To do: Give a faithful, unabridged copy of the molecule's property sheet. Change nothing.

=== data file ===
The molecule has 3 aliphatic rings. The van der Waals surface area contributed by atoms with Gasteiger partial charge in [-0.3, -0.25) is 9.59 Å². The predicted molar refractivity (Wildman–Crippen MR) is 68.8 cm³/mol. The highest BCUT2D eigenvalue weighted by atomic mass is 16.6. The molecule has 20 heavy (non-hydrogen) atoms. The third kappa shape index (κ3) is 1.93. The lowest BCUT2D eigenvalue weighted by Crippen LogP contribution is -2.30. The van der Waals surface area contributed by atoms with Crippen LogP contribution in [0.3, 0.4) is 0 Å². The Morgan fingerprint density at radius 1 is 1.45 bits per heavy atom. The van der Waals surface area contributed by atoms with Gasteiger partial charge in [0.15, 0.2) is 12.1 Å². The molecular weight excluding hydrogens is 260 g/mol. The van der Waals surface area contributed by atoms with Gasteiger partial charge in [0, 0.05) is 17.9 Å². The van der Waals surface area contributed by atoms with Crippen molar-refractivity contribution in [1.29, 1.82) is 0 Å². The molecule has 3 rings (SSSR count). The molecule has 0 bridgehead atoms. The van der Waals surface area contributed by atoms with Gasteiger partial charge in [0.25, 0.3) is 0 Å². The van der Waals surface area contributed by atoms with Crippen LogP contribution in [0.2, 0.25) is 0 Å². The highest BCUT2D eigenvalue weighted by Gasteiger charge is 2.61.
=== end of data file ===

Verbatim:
The molecule has 3 aliphatic rings. The van der Waals surface area contributed by atoms with Gasteiger partial charge in [-0.3, -0.25) is 9.59 Å². The predicted molar refractivity (Wildman–Crippen MR) is 68.8 cm³/mol. The highest BCUT2D eigenvalue weighted by atomic mass is 16.6. The molecule has 20 heavy (non-hydrogen) atoms. The third kappa shape index (κ3) is 1.93. The lowest BCUT2D eigenvalue weighted by Crippen LogP contribution is -2.30. The van der Waals surface area contributed by atoms with Crippen LogP contribution in [0.3, 0.4) is 0 Å². The Morgan fingerprint density at radius 1 is 1.45 bits per heavy atom. The van der Waals surface area contributed by atoms with Gasteiger partial charge in [0.15, 0.2) is 12.1 Å². The molecular weight excluding hydrogens is 260 g/mol. The van der Waals surface area contributed by atoms with Gasteiger partial charge in [0, 0.05) is 17.9 Å². The van der Waals surface area contributed by atoms with Crippen molar-refractivity contribution in [1.29, 1.82) is 0 Å². The molecule has 3 rings (SSSR count). The molecule has 0 bridgehead atoms. The van der Waals surface area contributed by atoms with Gasteiger partial charge in [0.25, 0.3) is 0 Å². The van der Waals surface area contributed by atoms with Crippen LogP contribution in [0.2, 0.25) is 0 Å². The highest BCUT2D eigenvalue weighted by Gasteiger charge is 2.61.